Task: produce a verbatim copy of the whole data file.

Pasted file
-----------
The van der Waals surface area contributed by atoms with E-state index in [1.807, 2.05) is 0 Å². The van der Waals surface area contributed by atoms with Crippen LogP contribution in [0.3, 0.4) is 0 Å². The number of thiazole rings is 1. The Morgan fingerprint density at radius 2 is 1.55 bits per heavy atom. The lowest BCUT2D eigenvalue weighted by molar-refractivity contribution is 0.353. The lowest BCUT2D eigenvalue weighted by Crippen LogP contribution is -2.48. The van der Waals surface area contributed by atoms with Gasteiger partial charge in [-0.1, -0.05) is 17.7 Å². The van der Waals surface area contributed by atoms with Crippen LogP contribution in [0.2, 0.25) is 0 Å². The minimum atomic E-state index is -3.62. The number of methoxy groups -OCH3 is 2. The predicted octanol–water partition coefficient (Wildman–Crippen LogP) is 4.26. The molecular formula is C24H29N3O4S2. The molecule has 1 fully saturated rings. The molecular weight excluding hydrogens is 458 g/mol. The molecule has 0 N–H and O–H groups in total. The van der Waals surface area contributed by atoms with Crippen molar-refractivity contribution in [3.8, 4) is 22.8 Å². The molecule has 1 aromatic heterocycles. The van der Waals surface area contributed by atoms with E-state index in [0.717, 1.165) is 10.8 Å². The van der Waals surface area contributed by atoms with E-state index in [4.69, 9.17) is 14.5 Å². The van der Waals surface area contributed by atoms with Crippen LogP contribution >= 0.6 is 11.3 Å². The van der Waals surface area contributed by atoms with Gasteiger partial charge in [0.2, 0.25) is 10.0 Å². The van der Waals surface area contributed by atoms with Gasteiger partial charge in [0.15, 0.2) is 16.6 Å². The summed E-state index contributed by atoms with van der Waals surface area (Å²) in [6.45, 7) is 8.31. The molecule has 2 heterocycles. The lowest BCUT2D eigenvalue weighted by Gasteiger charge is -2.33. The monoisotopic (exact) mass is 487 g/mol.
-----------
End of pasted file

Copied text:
The van der Waals surface area contributed by atoms with E-state index in [1.807, 2.05) is 0 Å². The van der Waals surface area contributed by atoms with Crippen LogP contribution in [0.3, 0.4) is 0 Å². The number of thiazole rings is 1. The Morgan fingerprint density at radius 2 is 1.55 bits per heavy atom. The lowest BCUT2D eigenvalue weighted by molar-refractivity contribution is 0.353. The lowest BCUT2D eigenvalue weighted by Crippen LogP contribution is -2.48. The van der Waals surface area contributed by atoms with Gasteiger partial charge in [-0.1, -0.05) is 17.7 Å². The van der Waals surface area contributed by atoms with Crippen LogP contribution in [0.2, 0.25) is 0 Å². The minimum atomic E-state index is -3.62. The number of methoxy groups -OCH3 is 2. The predicted octanol–water partition coefficient (Wildman–Crippen LogP) is 4.26. The molecular formula is C24H29N3O4S2. The molecule has 1 fully saturated rings. The molecular weight excluding hydrogens is 458 g/mol. The molecule has 0 N–H and O–H groups in total. The van der Waals surface area contributed by atoms with Crippen molar-refractivity contribution in [3.8, 4) is 22.8 Å². The molecule has 1 aromatic heterocycles. The van der Waals surface area contributed by atoms with E-state index in [0.717, 1.165) is 10.8 Å². The van der Waals surface area contributed by atoms with E-state index in [4.69, 9.17) is 14.5 Å². The van der Waals surface area contributed by atoms with Crippen LogP contribution >= 0.6 is 11.3 Å². The van der Waals surface area contributed by atoms with Gasteiger partial charge in [0.2, 0.25) is 10.0 Å². The van der Waals surface area contributed by atoms with Gasteiger partial charge in [0.15, 0.2) is 16.6 Å². The summed E-state index contributed by atoms with van der Waals surface area (Å²) in [6.45, 7) is 8.31. The molecule has 2 heterocycles. The lowest BCUT2D eigenvalue weighted by Gasteiger charge is -2.33. The monoisotopic (exact) mass is 487 g/mol.